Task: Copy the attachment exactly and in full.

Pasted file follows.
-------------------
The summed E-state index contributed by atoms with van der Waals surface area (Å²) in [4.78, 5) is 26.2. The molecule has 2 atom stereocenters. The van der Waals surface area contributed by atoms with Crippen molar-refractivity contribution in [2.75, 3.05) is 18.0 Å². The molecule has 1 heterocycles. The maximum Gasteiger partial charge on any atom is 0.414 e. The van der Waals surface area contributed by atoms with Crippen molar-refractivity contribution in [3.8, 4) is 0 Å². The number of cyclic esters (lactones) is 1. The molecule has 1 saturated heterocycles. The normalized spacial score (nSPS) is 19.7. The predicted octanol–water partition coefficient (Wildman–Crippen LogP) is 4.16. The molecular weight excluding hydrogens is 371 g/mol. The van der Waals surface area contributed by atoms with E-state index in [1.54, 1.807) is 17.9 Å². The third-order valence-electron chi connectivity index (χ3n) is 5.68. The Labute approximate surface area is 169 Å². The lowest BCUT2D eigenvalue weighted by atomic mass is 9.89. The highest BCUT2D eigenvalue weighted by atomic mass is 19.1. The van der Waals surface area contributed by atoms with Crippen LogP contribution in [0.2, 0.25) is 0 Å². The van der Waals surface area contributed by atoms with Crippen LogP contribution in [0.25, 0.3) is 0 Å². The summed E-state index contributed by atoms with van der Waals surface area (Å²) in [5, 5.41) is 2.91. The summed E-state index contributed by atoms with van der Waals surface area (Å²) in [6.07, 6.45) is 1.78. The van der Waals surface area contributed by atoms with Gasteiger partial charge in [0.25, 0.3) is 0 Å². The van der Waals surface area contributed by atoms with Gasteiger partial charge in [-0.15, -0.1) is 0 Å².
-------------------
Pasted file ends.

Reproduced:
The summed E-state index contributed by atoms with van der Waals surface area (Å²) in [4.78, 5) is 26.2. The molecule has 2 atom stereocenters. The van der Waals surface area contributed by atoms with Crippen molar-refractivity contribution in [2.75, 3.05) is 18.0 Å². The molecule has 1 heterocycles. The maximum Gasteiger partial charge on any atom is 0.414 e. The van der Waals surface area contributed by atoms with Crippen molar-refractivity contribution in [3.8, 4) is 0 Å². The number of cyclic esters (lactones) is 1. The molecule has 1 saturated heterocycles. The normalized spacial score (nSPS) is 19.7. The predicted octanol–water partition coefficient (Wildman–Crippen LogP) is 4.16. The molecular weight excluding hydrogens is 371 g/mol. The van der Waals surface area contributed by atoms with E-state index in [1.54, 1.807) is 17.9 Å². The third-order valence-electron chi connectivity index (χ3n) is 5.68. The Labute approximate surface area is 169 Å². The lowest BCUT2D eigenvalue weighted by atomic mass is 9.89. The highest BCUT2D eigenvalue weighted by atomic mass is 19.1. The van der Waals surface area contributed by atoms with Crippen LogP contribution in [0.2, 0.25) is 0 Å². The van der Waals surface area contributed by atoms with Crippen LogP contribution in [0.25, 0.3) is 0 Å². The summed E-state index contributed by atoms with van der Waals surface area (Å²) in [5, 5.41) is 2.91. The summed E-state index contributed by atoms with van der Waals surface area (Å²) in [6.07, 6.45) is 1.78. The van der Waals surface area contributed by atoms with Gasteiger partial charge in [0.25, 0.3) is 0 Å². The van der Waals surface area contributed by atoms with Gasteiger partial charge in [-0.15, -0.1) is 0 Å².